BRIC Stands With Our Black Community

A Letter From Our President:

In this moment of profound reckoning for our country, I'm stunned by having witnessed so brazenly the ongoing consequences of whiteness being weaponized against Black bodies. I grieve for the Black lives taken from us: George Floyd, Breonna Taylor, Ahmaud Arbery, and many others. I'm also pained by the toll COVID-19 has taken on our country, our city, our borough, and our neighbors. KEEP READING >>

Brooklyn Poetry Slams at BRIC House feature an inter-generational roster of Brooklyn-based poets who respond to city culture, national issues, and the exhibitions on view the gallery, as well as an open mic portion where the public may sign up to share their words. Hosted by the extraordinary Mahogany L. Browne, with music by DJ Jive Poetic, these slams take place regularly on the BRIC House stoop. Here, Mahogany interviews the winner of our January 12, 2016 Brooklyn Poetry Slam, Crystal M. Valentine.

How did you get your start writing poetry? I first started writing poetry when I was in the third and fourth grade. Even then, poetry was therapeutic for me. I didn't particularly enjoy school, and sometimes I would write about that. But I would also write short little poems about butterflies and springtime that rhymed. I didn't start taking poetry or my work seriously until I stumbled upon Urban Word during high school. I was inspired by how young and amazing the poets in the organization were. At first I was too shy to even attempt to perform my work in front of other people, but I gradually gained confidence, mainly because of how supportive and encouraging the Urban Word community was and continues to be. Reading my poems at Urban Word events was the first time I feel like my voice was being heard. I have to admit; even now I still get extremely nervous before performances, but I use my nerves to fuel my performance and it's all worth it when I make an impact on people with my words.  

Who inspires you to continue writing? My favorite poets and writers are actually my peers and mentors – people who I have been on poetry slam teams with and whom I've attended workshops with. I have been lucky enough to meet and form bonds with incredible poets who continuously inspire me. These individuals aided in my growth as a poet and as a person. They not only inspire me, but also push me to do better and hold me accountable for everything that I say. I am also inspired by poets such as Maya Angelo, Audre Lorde, Patricia Smith, Claudia Rankine, Morgan Parker; but I have different bond with these amazing women, I have never sat down with them and talked about life or had a good cry with them, but they still inspire because through their work, they have created a space for my poems – the controversial poems of a woman of color – to exist.  

How has Brooklyn informed your writing? Brooklyn is often time the birth place or the home of a lot of my peers who continuously inspire me. I myself am a proud and cocky Bronx Native, however I must admit that there is no place like Brooklyn. I love how the people and communities there hold space for each other. I write not only for self-expression and activism but also to build community. Every time I go to Brooklyn, whether it be for a poetry related event or just to see a friend, I always find myself building with another artist. Meeting different personalities and making different connections always gives me inspiration for my writing.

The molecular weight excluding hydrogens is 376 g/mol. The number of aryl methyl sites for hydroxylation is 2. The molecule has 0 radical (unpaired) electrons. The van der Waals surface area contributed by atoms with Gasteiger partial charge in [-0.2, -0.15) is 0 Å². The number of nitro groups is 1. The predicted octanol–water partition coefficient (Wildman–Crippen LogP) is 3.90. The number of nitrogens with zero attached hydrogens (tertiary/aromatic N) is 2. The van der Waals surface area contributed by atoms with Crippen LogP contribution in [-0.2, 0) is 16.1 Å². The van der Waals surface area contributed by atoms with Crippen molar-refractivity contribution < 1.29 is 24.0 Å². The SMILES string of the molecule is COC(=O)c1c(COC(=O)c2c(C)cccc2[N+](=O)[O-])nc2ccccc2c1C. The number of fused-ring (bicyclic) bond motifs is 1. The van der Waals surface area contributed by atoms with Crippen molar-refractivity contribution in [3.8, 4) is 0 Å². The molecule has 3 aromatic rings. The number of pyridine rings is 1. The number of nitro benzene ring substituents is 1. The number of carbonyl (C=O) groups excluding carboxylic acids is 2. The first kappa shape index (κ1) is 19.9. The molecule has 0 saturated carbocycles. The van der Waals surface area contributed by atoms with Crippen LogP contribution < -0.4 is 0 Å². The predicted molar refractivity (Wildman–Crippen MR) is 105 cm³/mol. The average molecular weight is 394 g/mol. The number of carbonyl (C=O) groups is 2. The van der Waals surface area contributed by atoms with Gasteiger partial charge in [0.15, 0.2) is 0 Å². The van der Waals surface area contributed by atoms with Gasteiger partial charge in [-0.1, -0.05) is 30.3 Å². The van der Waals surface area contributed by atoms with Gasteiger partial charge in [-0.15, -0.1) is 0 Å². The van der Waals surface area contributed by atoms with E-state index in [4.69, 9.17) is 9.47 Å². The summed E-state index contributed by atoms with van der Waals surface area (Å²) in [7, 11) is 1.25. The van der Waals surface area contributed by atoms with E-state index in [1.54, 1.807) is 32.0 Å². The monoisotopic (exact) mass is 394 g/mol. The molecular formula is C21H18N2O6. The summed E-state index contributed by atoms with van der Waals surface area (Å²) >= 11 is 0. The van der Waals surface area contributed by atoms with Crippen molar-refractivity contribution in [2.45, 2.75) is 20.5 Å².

Where is your favorite place in Brooklyn? My favorite place in Brooklyn would have to be the Brooklyn Museum. There are so many gems there. I find it to be a great plan to learn more about my culture.   What is your next step for your art? I want to fall in love with poetry again. I've been experiencing some writers' block, so I want to start from the basics and rebuild my craft. I am going to research more writers of color, specifically woman writers of color and queer writers of color. I've recently released a book of poems entitled Not Everything Is A Eulogy. I hope to travel the country and be unapologetic in sharing my work, voice and art.  

ABOUT CRYSTAL M. VALENTINE Born and raised in the Bronx, Crystal Valentine has been writing poetry since she was in the fourth grade. She is a senior at NYU studying Creative Writing and Adolescent Mental Health Studies. She is the current three-time Grand Slam Champion of NYU's poetry slam team and has won first place at the College Unions Poetry Slam Invitation (CUPSI) in 2013 and 2015. She was a member of the 2014 Urban Word slam team, a finalist at the Individual World Poetry Slam festival in Washington D.C and is also the 2015 NYC Youth Poet Laureate. She has performed at renowned locations such as the Lincoln Center, New Amsterdam Theatre, the Apollo Theater, and the Nuyorican's Poet's Café. She has also made appearances on the Melissa Harris-Perry show as well as the Brian Lehrer Radio talk show. Even more so than in her own poetic talent, Crystal believes in poetry's ability to instill change in those who embrace it. As a black female poet, she believes that it is her duty to continue to share the unjust and undocumented experiences of people of color inside and outside of her community. A carrier of #blkgirlmagic and a proud author, Crystal describes herself as a lover of food, anime, people and above all, Chance the Rapper.